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Home / Articles / News / News /  What 20 years of Boulder Weekly has meant to me
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Thursday, January 30,2014

What 20 years of Boulder Weekly has meant to me

By Joel Dyer

 

 

I can’t believe that it has been more than 20 years since I sat down over a beer with Leland Rucker, Boulder Weekly’s founding editor, and let him convince me that I should work at this paper.

 

I remember Leland selling me on the idea by explaining that we’d have some good fun before the whole thing went out of business, which we both suspected would only be a matter of months, tops. We were right about the fun. But boy were we wrong about the longevity.

I had no idea back then that working with BW founder and publisher Stewart Sallo and the rest of that original band of misfit journos would mark the most significant turning point in my career, and life, for that matter. I owe a lot to the Boulder Weekly.

My first stint at BW lasted four years. I was the editor when I left after writing my first book. Many things transpired in those first four years that speak volumes to why the paper has been so successful for the past two decades, and also to why I returned to the Weekly as editor in 2011 after a 15-year hiatus.

Since its inception, the Weekly has focused on journalism, the kind of long-form journalism that most folks in this industry only dream about doing.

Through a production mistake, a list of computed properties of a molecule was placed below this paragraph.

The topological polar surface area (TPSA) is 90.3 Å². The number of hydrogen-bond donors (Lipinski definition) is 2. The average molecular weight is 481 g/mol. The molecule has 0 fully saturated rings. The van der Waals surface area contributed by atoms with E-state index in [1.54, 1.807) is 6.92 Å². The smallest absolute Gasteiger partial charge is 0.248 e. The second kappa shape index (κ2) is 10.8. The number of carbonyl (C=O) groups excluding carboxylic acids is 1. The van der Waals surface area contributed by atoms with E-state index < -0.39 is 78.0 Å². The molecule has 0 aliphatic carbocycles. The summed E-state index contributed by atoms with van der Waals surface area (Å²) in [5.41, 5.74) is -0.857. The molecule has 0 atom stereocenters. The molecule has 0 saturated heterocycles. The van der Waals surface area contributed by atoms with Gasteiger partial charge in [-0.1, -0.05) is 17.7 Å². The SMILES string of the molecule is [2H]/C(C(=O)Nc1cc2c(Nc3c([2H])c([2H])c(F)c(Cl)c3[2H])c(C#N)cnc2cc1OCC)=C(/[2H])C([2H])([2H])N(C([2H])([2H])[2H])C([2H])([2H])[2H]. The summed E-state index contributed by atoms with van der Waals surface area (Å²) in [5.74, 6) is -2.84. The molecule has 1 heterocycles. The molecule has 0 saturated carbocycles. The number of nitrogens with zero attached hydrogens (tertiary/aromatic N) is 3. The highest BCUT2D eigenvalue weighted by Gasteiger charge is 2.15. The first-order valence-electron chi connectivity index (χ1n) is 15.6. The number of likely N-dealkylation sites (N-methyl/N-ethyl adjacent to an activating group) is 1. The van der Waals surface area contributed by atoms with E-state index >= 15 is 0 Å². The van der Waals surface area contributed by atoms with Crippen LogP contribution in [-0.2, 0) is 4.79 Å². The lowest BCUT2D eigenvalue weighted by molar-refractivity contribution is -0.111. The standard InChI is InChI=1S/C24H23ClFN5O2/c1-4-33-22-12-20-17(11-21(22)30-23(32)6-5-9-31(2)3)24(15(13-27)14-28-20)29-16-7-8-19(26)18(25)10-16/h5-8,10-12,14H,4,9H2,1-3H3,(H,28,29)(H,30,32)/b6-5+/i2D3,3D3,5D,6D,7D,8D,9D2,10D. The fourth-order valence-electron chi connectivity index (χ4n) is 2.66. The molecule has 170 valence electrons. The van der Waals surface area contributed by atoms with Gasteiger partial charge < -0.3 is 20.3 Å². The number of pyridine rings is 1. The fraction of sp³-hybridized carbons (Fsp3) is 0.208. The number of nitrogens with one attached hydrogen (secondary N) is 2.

If you will indulge me for an admittedly prideful moment of name-dropping, I’ll try to put that last statement into context.

I was a journalist when I came to BW, but I had never done the kind of in-depth investigative and explanatory work for which the Weekly became known.

In those first four years, we broke environmental stories that caused major corporations to spend millions to clean up the contamination they had released into the environment. We were the first paper to print the contents of the previously secret Scientology papers. We beat the New York Times and Washington Post by nearly a week.

In addition, within 24 hours of the Oklahoma City bombing, BW became the first news source in the country to link the terrorist attack to the anti-government movement while also explaining that the bombing had been done in response to the federal government’s handling of its earlier standoff with David Koresh and the Branch Davidians in Waco, Texas.

That story resulted in the national media and the FBI descending on our offices. It wouldn’t be the last time that would happen.

In those first years, we sent then-BW news editor Greg Campbell to Bosnia to cover the war because we knew that it was something that our readers were deeply concerned about. We also ran a series of exclusive interviews with fugitive Richard Keyes while he was on the lam and on the FBI’s 10 most wanted list. That was the first story to land BW on the morning shows, Good Morning America and Today. It wouldn’t be the last.